Doctorate researcher Kathy Marles from Griffith University’s Department of Tourism, Leisure, Hotel and Sport Management said emotional factors associated with family rituals play a key role in the repeat visitations.

“Often a particular place brings back childhood holiday memories of a time when things were simpler and more relaxed,” Dr Marles said.

“For these families the annual Christmas caravan park holiday is a gathering of the clan at a place of special significance, somewhat akin to a pilgrimage to a sacred site.”

Dr Marles said she met families during her research where 4-5 generations have been gathering at the same caravan park for more than 50 years to celebrate Christmas.

“Families regard their particular site as their own little piece of paradise. In one case, an extended family of over 100 members regularly books more than 15 sites together, taking up 10-15 per cent of the caravan park,” she said.

“Families have also been known to spread the ashes of relatives on the land or river of a caravan park.”

Dr Marles welcomed a recent tourism plan issued by the Queensland government that pledged to explore ways to retain caravan park accommodation throughout the state – particularly along the coastal corridor.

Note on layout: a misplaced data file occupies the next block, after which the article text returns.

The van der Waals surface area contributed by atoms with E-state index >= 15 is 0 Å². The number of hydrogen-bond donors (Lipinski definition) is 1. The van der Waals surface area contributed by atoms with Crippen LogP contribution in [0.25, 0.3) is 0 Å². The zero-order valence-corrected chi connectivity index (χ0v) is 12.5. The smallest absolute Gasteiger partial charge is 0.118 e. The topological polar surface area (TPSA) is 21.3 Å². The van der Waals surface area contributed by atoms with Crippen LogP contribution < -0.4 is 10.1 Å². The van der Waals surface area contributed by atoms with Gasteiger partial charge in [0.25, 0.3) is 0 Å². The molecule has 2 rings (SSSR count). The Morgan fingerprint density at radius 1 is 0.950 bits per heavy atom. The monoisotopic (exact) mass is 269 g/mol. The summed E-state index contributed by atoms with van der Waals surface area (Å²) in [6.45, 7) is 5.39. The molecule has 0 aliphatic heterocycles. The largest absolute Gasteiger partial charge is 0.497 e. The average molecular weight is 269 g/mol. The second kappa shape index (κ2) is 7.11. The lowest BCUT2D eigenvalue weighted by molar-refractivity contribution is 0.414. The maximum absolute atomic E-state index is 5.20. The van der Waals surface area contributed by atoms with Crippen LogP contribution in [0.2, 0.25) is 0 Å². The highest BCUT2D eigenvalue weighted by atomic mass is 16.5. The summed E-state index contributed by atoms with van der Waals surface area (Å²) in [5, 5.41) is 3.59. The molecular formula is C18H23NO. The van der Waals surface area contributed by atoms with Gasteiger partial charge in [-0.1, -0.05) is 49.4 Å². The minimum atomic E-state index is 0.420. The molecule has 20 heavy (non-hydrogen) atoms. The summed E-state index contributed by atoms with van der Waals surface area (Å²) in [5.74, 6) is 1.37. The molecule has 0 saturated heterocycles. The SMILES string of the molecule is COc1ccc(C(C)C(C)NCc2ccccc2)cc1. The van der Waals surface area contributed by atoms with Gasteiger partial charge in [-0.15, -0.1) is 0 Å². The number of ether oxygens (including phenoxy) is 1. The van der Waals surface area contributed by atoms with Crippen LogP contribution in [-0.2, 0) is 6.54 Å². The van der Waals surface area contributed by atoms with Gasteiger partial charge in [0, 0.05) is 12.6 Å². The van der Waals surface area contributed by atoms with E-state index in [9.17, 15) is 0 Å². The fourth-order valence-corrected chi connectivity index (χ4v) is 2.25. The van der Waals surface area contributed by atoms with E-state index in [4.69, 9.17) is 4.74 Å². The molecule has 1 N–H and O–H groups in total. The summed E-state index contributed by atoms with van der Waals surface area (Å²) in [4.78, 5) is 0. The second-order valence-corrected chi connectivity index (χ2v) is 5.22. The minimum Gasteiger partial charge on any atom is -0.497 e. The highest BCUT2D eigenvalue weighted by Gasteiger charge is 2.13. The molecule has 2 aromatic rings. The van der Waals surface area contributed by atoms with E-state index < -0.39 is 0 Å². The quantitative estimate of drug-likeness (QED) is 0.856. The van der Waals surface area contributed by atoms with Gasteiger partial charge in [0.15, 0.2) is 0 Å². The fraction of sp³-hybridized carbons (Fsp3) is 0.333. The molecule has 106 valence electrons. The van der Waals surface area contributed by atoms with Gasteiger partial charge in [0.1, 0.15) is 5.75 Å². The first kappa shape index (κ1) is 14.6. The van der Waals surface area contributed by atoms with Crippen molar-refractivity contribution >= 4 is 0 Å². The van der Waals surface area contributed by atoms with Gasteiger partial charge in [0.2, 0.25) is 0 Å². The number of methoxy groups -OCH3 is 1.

“As caravan parks occupy prime real estate, there is pressure to sell them off to cash in on soaring land prices,” she said.

“The state’s move would help to protect this annual holiday ritual from the pressures created by a growing population. It would also preserve the lifestyle of the growing number of ‘grey nomads’ who spend their retirement years on caravan holidays.”

Dr Marles studied repeat visitations across caravan parks in Queensland, Victoria and New South Wales for her doctorate degree with Griffith University.

She will receive her PhD at a graduation ceremony for Gold Coast graduating students on December 11 at the Gold Coast Convention and Exhibition Centre.

Dr Marles can be contacted for interview on 07 5552 8359 or 0411 035 440.